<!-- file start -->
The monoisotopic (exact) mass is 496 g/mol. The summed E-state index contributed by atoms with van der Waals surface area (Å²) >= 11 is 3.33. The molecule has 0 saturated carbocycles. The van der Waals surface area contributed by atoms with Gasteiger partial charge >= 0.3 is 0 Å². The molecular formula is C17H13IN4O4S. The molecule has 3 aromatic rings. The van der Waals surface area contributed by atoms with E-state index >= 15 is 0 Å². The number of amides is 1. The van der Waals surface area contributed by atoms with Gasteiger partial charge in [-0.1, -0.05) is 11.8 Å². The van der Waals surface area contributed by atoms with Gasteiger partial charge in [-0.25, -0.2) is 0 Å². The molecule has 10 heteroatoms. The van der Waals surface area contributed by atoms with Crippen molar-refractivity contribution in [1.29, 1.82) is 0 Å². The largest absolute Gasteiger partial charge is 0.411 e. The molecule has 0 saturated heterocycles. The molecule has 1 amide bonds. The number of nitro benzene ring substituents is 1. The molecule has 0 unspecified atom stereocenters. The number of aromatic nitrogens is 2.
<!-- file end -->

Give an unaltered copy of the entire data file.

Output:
The monoisotopic (exact) mass is 496 g/mol. The summed E-state index contributed by atoms with van der Waals surface area (Å²) >= 11 is 3.33. The molecule has 0 saturated carbocycles. The van der Waals surface area contributed by atoms with Gasteiger partial charge >= 0.3 is 0 Å². The molecular formula is C17H13IN4O4S. The molecule has 3 aromatic rings. The van der Waals surface area contributed by atoms with E-state index >= 15 is 0 Å². The number of amides is 1. The van der Waals surface area contributed by atoms with Gasteiger partial charge in [-0.1, -0.05) is 11.8 Å². The van der Waals surface area contributed by atoms with Gasteiger partial charge in [-0.25, -0.2) is 0 Å². The molecule has 10 heteroatoms. The van der Waals surface area contributed by atoms with Crippen molar-refractivity contribution in [1.29, 1.82) is 0 Å². The largest absolute Gasteiger partial charge is 0.411 e. The molecule has 0 saturated heterocycles. The molecule has 1 amide bonds. The number of nitro benzene ring substituents is 1. The molecule has 0 unspecified atom stereocenters. The number of aromatic nitrogens is 2.